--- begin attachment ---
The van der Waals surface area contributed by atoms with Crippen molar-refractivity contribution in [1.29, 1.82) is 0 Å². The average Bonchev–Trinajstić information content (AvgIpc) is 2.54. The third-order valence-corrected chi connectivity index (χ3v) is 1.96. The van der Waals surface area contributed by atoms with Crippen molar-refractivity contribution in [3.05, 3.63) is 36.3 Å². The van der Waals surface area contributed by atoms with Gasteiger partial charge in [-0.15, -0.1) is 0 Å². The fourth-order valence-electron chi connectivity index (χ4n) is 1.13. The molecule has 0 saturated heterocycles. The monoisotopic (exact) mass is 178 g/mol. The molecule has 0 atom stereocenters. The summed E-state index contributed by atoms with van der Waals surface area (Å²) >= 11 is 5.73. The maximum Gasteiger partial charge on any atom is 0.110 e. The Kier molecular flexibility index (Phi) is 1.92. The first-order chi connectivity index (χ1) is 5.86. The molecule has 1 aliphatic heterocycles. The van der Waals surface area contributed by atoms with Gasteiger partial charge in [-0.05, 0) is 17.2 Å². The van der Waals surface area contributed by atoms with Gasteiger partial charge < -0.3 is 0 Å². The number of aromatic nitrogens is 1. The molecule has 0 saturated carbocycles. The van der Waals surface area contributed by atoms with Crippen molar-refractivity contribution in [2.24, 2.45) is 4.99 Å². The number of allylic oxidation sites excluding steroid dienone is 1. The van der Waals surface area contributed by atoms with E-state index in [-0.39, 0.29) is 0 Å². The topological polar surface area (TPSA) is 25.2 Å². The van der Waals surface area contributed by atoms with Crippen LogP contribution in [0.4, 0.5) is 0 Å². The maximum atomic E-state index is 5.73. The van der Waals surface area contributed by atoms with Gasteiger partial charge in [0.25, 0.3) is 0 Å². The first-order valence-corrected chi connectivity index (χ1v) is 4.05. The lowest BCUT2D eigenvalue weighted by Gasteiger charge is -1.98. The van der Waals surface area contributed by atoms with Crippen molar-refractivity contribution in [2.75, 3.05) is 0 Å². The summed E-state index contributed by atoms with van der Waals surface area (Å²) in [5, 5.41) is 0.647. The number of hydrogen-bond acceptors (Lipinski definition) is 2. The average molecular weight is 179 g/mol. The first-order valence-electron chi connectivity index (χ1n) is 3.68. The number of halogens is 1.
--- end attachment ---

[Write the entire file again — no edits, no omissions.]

The van der Waals surface area contributed by atoms with Crippen molar-refractivity contribution in [1.29, 1.82) is 0 Å². The average Bonchev–Trinajstić information content (AvgIpc) is 2.54. The third-order valence-corrected chi connectivity index (χ3v) is 1.96. The van der Waals surface area contributed by atoms with Crippen molar-refractivity contribution in [3.05, 3.63) is 36.3 Å². The van der Waals surface area contributed by atoms with Gasteiger partial charge in [-0.15, -0.1) is 0 Å². The fourth-order valence-electron chi connectivity index (χ4n) is 1.13. The molecule has 0 saturated heterocycles. The monoisotopic (exact) mass is 178 g/mol. The molecule has 0 atom stereocenters. The summed E-state index contributed by atoms with van der Waals surface area (Å²) >= 11 is 5.73. The maximum Gasteiger partial charge on any atom is 0.110 e. The Kier molecular flexibility index (Phi) is 1.92. The first-order chi connectivity index (χ1) is 5.86. The molecule has 1 aliphatic heterocycles. The van der Waals surface area contributed by atoms with Gasteiger partial charge in [-0.05, 0) is 17.2 Å². The van der Waals surface area contributed by atoms with Gasteiger partial charge < -0.3 is 0 Å². The number of aromatic nitrogens is 1. The molecule has 0 saturated carbocycles. The van der Waals surface area contributed by atoms with Crippen molar-refractivity contribution in [2.24, 2.45) is 4.99 Å². The number of allylic oxidation sites excluding steroid dienone is 1. The van der Waals surface area contributed by atoms with E-state index in [-0.39, 0.29) is 0 Å². The topological polar surface area (TPSA) is 25.2 Å². The van der Waals surface area contributed by atoms with Crippen LogP contribution in [0.4, 0.5) is 0 Å². The maximum atomic E-state index is 5.73. The van der Waals surface area contributed by atoms with Gasteiger partial charge in [0.25, 0.3) is 0 Å². The first-order valence-corrected chi connectivity index (χ1v) is 4.05. The lowest BCUT2D eigenvalue weighted by Gasteiger charge is -1.98. The van der Waals surface area contributed by atoms with Crippen molar-refractivity contribution in [2.75, 3.05) is 0 Å². The summed E-state index contributed by atoms with van der Waals surface area (Å²) in [5, 5.41) is 0.647. The number of hydrogen-bond acceptors (Lipinski definition) is 2. The average molecular weight is 179 g/mol. The first-order valence-electron chi connectivity index (χ1n) is 3.68. The number of halogens is 1.